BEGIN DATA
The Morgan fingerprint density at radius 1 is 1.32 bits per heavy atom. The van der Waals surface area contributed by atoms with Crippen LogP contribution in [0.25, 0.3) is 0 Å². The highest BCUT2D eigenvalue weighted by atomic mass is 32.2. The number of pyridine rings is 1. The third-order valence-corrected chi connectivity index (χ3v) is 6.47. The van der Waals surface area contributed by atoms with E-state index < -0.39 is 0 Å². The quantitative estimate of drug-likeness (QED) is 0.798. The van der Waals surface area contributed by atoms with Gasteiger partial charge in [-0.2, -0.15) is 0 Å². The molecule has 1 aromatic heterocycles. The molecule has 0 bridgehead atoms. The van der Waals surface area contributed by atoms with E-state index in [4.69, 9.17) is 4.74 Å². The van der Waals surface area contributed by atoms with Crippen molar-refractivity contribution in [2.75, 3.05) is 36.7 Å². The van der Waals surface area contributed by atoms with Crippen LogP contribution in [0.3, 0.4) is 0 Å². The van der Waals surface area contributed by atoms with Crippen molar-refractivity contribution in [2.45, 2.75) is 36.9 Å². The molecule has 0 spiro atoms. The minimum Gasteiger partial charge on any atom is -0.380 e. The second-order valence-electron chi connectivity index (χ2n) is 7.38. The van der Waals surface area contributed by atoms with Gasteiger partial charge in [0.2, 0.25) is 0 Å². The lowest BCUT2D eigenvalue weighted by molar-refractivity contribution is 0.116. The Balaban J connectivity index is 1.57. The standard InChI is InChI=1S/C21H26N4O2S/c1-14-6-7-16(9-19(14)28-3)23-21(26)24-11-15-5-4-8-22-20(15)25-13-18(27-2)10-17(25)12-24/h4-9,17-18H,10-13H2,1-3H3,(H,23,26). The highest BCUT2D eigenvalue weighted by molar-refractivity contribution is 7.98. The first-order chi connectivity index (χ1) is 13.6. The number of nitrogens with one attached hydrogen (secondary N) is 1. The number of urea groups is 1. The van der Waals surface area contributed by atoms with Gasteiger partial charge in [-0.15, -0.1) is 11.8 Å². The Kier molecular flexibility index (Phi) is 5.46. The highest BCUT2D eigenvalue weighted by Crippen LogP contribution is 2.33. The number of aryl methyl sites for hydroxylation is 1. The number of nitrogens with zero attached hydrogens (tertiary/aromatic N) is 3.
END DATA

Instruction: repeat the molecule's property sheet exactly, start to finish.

The Morgan fingerprint density at radius 1 is 1.32 bits per heavy atom. The van der Waals surface area contributed by atoms with Crippen LogP contribution in [0.25, 0.3) is 0 Å². The highest BCUT2D eigenvalue weighted by atomic mass is 32.2. The number of pyridine rings is 1. The third-order valence-corrected chi connectivity index (χ3v) is 6.47. The van der Waals surface area contributed by atoms with E-state index < -0.39 is 0 Å². The quantitative estimate of drug-likeness (QED) is 0.798. The van der Waals surface area contributed by atoms with Gasteiger partial charge in [-0.2, -0.15) is 0 Å². The molecule has 1 aromatic heterocycles. The molecule has 0 bridgehead atoms. The van der Waals surface area contributed by atoms with E-state index in [4.69, 9.17) is 4.74 Å². The van der Waals surface area contributed by atoms with Crippen molar-refractivity contribution in [2.75, 3.05) is 36.7 Å². The van der Waals surface area contributed by atoms with Crippen LogP contribution in [0.3, 0.4) is 0 Å². The van der Waals surface area contributed by atoms with Crippen molar-refractivity contribution in [2.45, 2.75) is 36.9 Å². The molecule has 0 spiro atoms. The minimum Gasteiger partial charge on any atom is -0.380 e. The second-order valence-electron chi connectivity index (χ2n) is 7.38. The van der Waals surface area contributed by atoms with Gasteiger partial charge in [0.2, 0.25) is 0 Å². The lowest BCUT2D eigenvalue weighted by molar-refractivity contribution is 0.116. The Balaban J connectivity index is 1.57. The standard InChI is InChI=1S/C21H26N4O2S/c1-14-6-7-16(9-19(14)28-3)23-21(26)24-11-15-5-4-8-22-20(15)25-13-18(27-2)10-17(25)12-24/h4-9,17-18H,10-13H2,1-3H3,(H,23,26). The highest BCUT2D eigenvalue weighted by molar-refractivity contribution is 7.98. The first-order chi connectivity index (χ1) is 13.6. The number of nitrogens with one attached hydrogen (secondary N) is 1. The number of urea groups is 1. The van der Waals surface area contributed by atoms with Gasteiger partial charge in [-0.15, -0.1) is 11.8 Å². The Kier molecular flexibility index (Phi) is 5.46. The highest BCUT2D eigenvalue weighted by Crippen LogP contribution is 2.33. The number of aryl methyl sites for hydroxylation is 1. The number of nitrogens with zero attached hydrogens (tertiary/aromatic N) is 3.